H.R. 6201, the ‘Families First Coronavirus Response Act’

The federal government’s second major act in what is expected to be a series of initiatives to address the coronavirus (COVID-19) public health emergency.
Includes a range of provisions including free coronavirus testing, additional Medicaid funding, and nutrition assistance for low-income families. More details can be found here but aspects of the law that Ceterus believes will be most immediately relevant to our small business entrepreneurs are related to: Unemployment Benefits, Emergency Paid Sick Leave, and Expanded Family Medical Leave Act coverage.
Top of mind for small business entrepreneurs: the federal government is ultimately reimbursing the cost of these mandates via tax credits.
Ceterus finds this post from the US Chamber of Congress to be especially helpful as it relates to funding of new federal mandates for sick leave and FMLA.
For both sick leave and FMLA, employers subject to the requirements are entitled to a fully refundable tax credit. The tax credit is applied against employer Social Security taxes, but employers are reimbursed if their costs exceed the taxes they would owe. The Treasury Secretary is provided with regulatory authority intended to help with cash flow issues, for example by waiving penalties on failing to deposit payroll taxes in anticipation of the credit.
Tax credits will be increased by the amount of the expenses of the employer’s health care plan allocable to the qualified sick leave. This allows the employer to seek reimbursement for the cost of continuing to provide health insurance while the employee is on sick leave.
Which employers are covered by the mandate:
The bill applies to: employers with 500 or fewer employees.
Note that the law includes a hardship exemption for small businesses with fewer than 50 employees from the requirement of paying for sick leave if this would jeopardize the viability of the business as a going concern.
Ceterus believes that relevant federal agencies have yet to detail the mechanism by which an employer can apply for hardship exemption.
Unemployment Benefits
Unemployment insurance programs are administered at the State level so it’s difficult to speak generally to how this legislation and other recent government actions will apply generally. The federal government has granted relief to state agencies to provide flexibility (e.g., waiving waiting periods, extending coverage to employees who self-terminate employment to care for a family member, not requiring employees to demonstrate active job search activity to qualify for benefits).
Because President Trump declared a national emergency last week, those who lose work because of the virus may also qualify for Disaster Unemployment Assistance.
Employers and employees should check with their state department of labor for updates on this rapidly evolving landscape.
Emergency Paid Sick Leave
The new legislation requires private employers to provide paid sick leave to employees. Covered employers must give emergency paid sick time to any employee, regardless of the length of employment, for a qualifying emergency related to the coronavirus.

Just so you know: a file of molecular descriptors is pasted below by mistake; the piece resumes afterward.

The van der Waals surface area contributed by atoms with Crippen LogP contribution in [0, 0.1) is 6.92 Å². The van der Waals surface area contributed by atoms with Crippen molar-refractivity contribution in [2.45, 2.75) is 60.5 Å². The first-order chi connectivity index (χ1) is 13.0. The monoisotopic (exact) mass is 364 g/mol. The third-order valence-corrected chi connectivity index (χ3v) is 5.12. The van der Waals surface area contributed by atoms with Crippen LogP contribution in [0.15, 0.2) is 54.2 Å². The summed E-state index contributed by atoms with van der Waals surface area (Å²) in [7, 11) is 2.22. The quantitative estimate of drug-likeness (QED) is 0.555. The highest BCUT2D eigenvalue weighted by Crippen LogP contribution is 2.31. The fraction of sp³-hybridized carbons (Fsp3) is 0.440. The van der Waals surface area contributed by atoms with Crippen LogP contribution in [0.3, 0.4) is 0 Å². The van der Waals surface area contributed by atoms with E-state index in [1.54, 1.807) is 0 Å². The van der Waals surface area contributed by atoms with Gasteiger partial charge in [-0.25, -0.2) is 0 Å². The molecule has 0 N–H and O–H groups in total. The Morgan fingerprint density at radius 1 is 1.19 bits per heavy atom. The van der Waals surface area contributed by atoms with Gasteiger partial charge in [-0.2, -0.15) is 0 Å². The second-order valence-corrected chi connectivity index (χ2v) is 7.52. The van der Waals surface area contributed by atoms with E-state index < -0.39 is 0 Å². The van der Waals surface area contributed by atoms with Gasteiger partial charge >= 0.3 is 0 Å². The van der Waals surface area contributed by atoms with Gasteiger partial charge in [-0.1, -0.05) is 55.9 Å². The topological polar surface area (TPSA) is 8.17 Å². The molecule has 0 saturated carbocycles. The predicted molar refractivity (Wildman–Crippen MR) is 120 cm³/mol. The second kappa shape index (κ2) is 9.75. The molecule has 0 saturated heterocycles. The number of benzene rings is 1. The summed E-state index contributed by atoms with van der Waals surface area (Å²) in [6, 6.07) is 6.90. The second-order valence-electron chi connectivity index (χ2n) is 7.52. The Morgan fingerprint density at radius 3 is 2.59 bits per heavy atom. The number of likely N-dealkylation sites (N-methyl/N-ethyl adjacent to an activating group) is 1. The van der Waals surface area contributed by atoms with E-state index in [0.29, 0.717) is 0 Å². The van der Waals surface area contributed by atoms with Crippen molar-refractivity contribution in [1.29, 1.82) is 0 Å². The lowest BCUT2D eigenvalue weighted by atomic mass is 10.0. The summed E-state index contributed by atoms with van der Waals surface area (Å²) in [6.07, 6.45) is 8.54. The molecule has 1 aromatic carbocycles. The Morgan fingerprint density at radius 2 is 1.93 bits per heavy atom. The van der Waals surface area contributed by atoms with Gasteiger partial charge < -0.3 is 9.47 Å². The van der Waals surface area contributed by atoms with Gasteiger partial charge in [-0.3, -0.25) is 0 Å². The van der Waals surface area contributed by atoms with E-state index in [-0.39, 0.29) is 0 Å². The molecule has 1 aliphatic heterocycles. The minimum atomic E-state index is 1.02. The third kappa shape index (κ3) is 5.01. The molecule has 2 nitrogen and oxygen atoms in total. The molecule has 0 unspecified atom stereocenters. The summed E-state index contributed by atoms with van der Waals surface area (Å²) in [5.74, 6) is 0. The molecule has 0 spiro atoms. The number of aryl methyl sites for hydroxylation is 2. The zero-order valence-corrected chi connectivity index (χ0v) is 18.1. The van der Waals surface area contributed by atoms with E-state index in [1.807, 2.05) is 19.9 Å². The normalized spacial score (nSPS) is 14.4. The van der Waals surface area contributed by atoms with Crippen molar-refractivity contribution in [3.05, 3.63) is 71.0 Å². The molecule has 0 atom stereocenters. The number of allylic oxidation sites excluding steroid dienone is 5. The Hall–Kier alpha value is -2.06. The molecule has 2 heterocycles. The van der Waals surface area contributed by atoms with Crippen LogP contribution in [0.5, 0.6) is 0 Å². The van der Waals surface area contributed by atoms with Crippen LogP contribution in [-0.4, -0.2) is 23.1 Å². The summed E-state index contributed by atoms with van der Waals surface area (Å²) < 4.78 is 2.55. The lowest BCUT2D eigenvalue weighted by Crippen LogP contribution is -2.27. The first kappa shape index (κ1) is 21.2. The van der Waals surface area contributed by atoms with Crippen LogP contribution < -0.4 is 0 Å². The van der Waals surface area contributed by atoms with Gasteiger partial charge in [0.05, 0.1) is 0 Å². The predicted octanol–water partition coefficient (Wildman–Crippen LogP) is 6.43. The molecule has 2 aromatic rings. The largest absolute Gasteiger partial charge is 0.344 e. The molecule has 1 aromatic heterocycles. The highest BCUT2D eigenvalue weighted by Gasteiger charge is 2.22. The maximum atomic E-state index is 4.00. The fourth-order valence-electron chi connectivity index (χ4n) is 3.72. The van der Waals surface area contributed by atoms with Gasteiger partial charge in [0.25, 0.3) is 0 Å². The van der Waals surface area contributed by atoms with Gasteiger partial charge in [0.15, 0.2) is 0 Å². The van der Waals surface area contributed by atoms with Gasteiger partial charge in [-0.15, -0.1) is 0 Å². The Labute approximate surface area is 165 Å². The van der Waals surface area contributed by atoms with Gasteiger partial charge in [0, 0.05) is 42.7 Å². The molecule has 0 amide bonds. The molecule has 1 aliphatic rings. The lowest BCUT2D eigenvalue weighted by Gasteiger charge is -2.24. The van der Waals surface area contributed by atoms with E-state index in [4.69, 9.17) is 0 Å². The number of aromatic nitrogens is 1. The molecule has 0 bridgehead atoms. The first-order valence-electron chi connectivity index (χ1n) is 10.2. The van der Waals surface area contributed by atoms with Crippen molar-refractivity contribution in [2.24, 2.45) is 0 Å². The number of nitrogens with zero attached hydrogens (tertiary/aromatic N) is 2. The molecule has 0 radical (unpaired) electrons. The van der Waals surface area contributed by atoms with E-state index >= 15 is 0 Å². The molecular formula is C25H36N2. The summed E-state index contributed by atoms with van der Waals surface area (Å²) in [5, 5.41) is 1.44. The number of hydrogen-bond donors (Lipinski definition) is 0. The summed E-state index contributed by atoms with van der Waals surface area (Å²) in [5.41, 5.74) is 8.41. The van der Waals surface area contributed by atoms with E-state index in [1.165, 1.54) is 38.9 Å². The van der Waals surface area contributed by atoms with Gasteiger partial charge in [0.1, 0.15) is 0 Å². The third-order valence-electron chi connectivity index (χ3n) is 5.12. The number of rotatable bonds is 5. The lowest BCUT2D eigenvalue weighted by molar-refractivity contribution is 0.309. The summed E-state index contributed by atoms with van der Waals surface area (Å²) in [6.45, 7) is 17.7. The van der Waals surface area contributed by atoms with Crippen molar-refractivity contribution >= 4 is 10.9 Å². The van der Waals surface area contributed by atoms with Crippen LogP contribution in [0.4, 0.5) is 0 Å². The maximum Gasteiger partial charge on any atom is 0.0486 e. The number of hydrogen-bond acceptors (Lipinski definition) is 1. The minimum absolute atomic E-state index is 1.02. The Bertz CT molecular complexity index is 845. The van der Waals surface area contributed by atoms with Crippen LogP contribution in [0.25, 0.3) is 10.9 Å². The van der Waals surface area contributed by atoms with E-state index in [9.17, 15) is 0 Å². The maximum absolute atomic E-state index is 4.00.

• Full-time employees: 80 hours of emergency paid sick leave
  • Part-time employees: proportionately similar amount, based on the average number of hours they work in a two-week period.
Employee eligible where the employee is:
  1. subject to a quarantine or isolation order
  2. advised by a health care provider to self-quarantine
  3. experiencing symptoms of COVID-19 and seeking a medical diagnosis;
  4. caring for his or her son or daughter if the school or place of care has been closed or the child care provider is unavailable due to COVID-19 precautions; or
  5. similar condition specified by the secretary of Health and Human Services in consultation with the secretary of the treasury and the secretary of labor
Maximum amount of pay during the leave will not exceed $511 per day ($5,110 aggregate) when sick leave is used for reasons (1)-(3) and will not exceed $200 per day ($2,000 in the aggregate) when used for reasons (4) or (5). Note that the tax credits are also limited to these amounts.
Employers who already provide sick leave may apply that existing sick leave to fulfill this mandate.
New Family Medical Leave Act (FMLA) Mandates
The FMLA is expanded to allow coverage for a new category: leave for a “qualifying need related to a public health emergency” with respect to COVID-19. This leave would only be available during the window of time beginning 15 days after the bill is enacted and ending on Dec. 31, 2020.
  • employee paid at a rate of pay that is “at least two-thirds of the regular rate” the employee would have earned under a normal work schedule.
  • an employee who has been employed for 30 calendar days is eligible for coverage.
  • coverage limitation to employees unable to work (or telework) due to a need for leave to care for the son or daughter of such employee if the school or place of care has been closed or the child care provider of such son or daughter is unavailable due to a public health emergency (more specifically COVID-19).
  • the initial 10 days are unpaid, unless an employee voluntarily elects to use existing accrued paid vacation leave, personal leave, or medical or sick leave to cover the unpaid leave. New “emergency paid sick leave” can be used.
The requirement to restore the employee to their position after the paid leave is taken do not apply to businesses with fewer than 25 employees if the position no longer exists because of the public health emergency (provided the employer takes certain actions to try and assist the employee).
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